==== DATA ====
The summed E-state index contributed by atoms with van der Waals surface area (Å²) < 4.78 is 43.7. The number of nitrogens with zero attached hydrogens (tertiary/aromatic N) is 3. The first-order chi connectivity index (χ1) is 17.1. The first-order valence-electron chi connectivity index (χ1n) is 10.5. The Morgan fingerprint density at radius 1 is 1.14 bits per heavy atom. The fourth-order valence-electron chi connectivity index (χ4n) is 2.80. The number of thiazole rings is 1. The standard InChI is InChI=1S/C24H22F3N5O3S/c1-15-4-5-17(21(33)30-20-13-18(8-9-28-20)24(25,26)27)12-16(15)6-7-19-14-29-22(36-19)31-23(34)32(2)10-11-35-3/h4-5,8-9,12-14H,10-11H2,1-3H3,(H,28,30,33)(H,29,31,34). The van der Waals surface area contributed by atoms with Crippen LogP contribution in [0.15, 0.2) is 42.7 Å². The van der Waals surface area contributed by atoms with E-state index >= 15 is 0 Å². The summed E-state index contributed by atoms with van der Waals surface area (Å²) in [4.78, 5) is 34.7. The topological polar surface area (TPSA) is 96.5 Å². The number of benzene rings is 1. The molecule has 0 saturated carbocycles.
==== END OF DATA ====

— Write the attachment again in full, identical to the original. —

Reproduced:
The summed E-state index contributed by atoms with van der Waals surface area (Å²) < 4.78 is 43.7. The number of nitrogens with zero attached hydrogens (tertiary/aromatic N) is 3. The first-order chi connectivity index (χ1) is 17.1. The first-order valence-electron chi connectivity index (χ1n) is 10.5. The Morgan fingerprint density at radius 1 is 1.14 bits per heavy atom. The fourth-order valence-electron chi connectivity index (χ4n) is 2.80. The number of thiazole rings is 1. The standard InChI is InChI=1S/C24H22F3N5O3S/c1-15-4-5-17(21(33)30-20-13-18(8-9-28-20)24(25,26)27)12-16(15)6-7-19-14-29-22(36-19)31-23(34)32(2)10-11-35-3/h4-5,8-9,12-14H,10-11H2,1-3H3,(H,28,30,33)(H,29,31,34). The van der Waals surface area contributed by atoms with Crippen LogP contribution in [0.15, 0.2) is 42.7 Å². The van der Waals surface area contributed by atoms with E-state index >= 15 is 0 Å². The summed E-state index contributed by atoms with van der Waals surface area (Å²) in [4.78, 5) is 34.7. The topological polar surface area (TPSA) is 96.5 Å². The number of benzene rings is 1. The molecule has 0 saturated carbocycles.